Please post and let us know what happens.

  • John Dorward says:

    I am a Sage Sentinel purchaser. I should have known better because I am in the Financial Planning industry. I was in the market for charting software and the timing was perfect for the scammers. I checked them out on Dunn and Bradstreet and found little info, but no negitive info. I purchased the system in Dec 08. I used the system as per instructuons for paper trades and made several calls to the company “help” desk when I was finding my paper trades were almost 100% unsuccessful. The normal response was that everyone else was doing well and that it was a bad time in the markets. I never asked for a refund however, as I felt it would be pointless. I tried a small actual trade when the market improved…similar poor results. I have abandoned use of the system. I tried to call the company this morning and found that the numbers no longer provide connection.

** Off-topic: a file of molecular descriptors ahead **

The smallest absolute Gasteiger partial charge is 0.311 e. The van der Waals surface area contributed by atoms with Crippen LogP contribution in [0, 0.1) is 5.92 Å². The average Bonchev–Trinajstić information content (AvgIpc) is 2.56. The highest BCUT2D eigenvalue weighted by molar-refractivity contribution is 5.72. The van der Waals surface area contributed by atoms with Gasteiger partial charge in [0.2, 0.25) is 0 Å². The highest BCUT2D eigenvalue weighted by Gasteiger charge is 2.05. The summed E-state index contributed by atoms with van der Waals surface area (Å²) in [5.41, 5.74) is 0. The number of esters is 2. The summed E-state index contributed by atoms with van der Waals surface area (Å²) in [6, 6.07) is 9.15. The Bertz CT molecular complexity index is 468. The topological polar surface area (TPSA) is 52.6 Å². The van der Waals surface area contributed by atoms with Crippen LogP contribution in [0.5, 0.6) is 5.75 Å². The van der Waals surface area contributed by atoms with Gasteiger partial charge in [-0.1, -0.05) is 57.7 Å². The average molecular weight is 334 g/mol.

Does any one know where they are? Is there any chance of a class action?. I would include myself in such an action.
    Any response to this email would be appreciated.
    John Dorward (embarrassed)

  • Stacey says:

    Hi John,
    I was in communication with Sage Sentinel in mid February this year but they stopped responding to emails and disconnected the phone after I requested a refund and advised them that I was aware that they were no longer registered and did not have an Australian Financial Services Licence. I understand that ASIC sent a letter to Sage Sentinel advising them that they weren’t meant to trade after voluntary deregistration. Ouch – that must have caused a few sleepless nights LOL. The merchant bank rejected the chargeback due to the time lag. They obviously weren’t concerned about the scam perpetuated by their customer.

    It seems that scams are so pervasive that nobody cares to pursue the scammers – even while they are still very much within reach. No doubt Sage Sentinel will reinvent themselves and pop up somewhere else, if they haven’t already.